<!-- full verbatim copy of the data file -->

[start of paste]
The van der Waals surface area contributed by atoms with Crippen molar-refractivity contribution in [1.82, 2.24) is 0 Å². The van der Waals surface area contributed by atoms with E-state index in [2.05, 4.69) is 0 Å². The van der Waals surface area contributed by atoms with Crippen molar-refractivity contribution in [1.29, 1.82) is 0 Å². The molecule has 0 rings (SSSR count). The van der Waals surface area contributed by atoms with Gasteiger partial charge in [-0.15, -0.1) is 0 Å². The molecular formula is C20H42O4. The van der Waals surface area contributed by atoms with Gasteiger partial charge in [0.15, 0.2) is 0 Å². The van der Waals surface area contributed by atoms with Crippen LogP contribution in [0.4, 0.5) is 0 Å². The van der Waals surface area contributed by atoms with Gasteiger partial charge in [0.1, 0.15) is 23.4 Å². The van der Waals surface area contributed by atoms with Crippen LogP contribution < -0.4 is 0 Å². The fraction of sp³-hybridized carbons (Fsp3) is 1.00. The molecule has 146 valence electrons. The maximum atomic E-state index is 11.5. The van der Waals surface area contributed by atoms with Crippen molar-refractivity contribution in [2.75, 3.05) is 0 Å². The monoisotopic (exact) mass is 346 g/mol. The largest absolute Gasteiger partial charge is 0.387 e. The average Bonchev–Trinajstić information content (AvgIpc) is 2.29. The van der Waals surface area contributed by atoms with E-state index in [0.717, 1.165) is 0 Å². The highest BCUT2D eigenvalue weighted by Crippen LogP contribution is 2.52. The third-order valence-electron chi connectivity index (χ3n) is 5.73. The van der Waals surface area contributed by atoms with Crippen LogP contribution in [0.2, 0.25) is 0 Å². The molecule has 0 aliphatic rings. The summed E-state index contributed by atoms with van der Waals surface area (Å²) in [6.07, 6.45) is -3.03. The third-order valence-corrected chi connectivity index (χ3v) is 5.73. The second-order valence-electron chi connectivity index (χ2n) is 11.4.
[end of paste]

The van der Waals surface area contributed by atoms with Crippen molar-refractivity contribution in [1.82, 2.24) is 0 Å². The van der Waals surface area contributed by atoms with E-state index in [2.05, 4.69) is 0 Å². The van der Waals surface area contributed by atoms with Crippen molar-refractivity contribution in [1.29, 1.82) is 0 Å². The molecule has 0 rings (SSSR count). The van der Waals surface area contributed by atoms with Gasteiger partial charge in [-0.15, -0.1) is 0 Å². The molecular formula is C20H42O4. The van der Waals surface area contributed by atoms with Gasteiger partial charge in [0.15, 0.2) is 0 Å². The van der Waals surface area contributed by atoms with Crippen LogP contribution in [0.4, 0.5) is 0 Å². The van der Waals surface area contributed by atoms with Gasteiger partial charge in [0.1, 0.15) is 23.4 Å². The van der Waals surface area contributed by atoms with Crippen LogP contribution < -0.4 is 0 Å². The fraction of sp³-hybridized carbons (Fsp3) is 1.00. The molecule has 146 valence electrons. The maximum atomic E-state index is 11.5. The van der Waals surface area contributed by atoms with Crippen molar-refractivity contribution in [2.75, 3.05) is 0 Å². The monoisotopic (exact) mass is 346 g/mol. The largest absolute Gasteiger partial charge is 0.387 e. The average Bonchev–Trinajstić information content (AvgIpc) is 2.29. The van der Waals surface area contributed by atoms with E-state index in [0.717, 1.165) is 0 Å². The highest BCUT2D eigenvalue weighted by Crippen LogP contribution is 2.52. The third-order valence-electron chi connectivity index (χ3n) is 5.73. The van der Waals surface area contributed by atoms with Crippen LogP contribution in [0.2, 0.25) is 0 Å². The molecule has 0 aliphatic rings. The summed E-state index contributed by atoms with van der Waals surface area (Å²) in [6.07, 6.45) is -3.03. The third-order valence-corrected chi connectivity index (χ3v) is 5.73. The second-order valence-electron chi connectivity index (χ2n) is 11.4.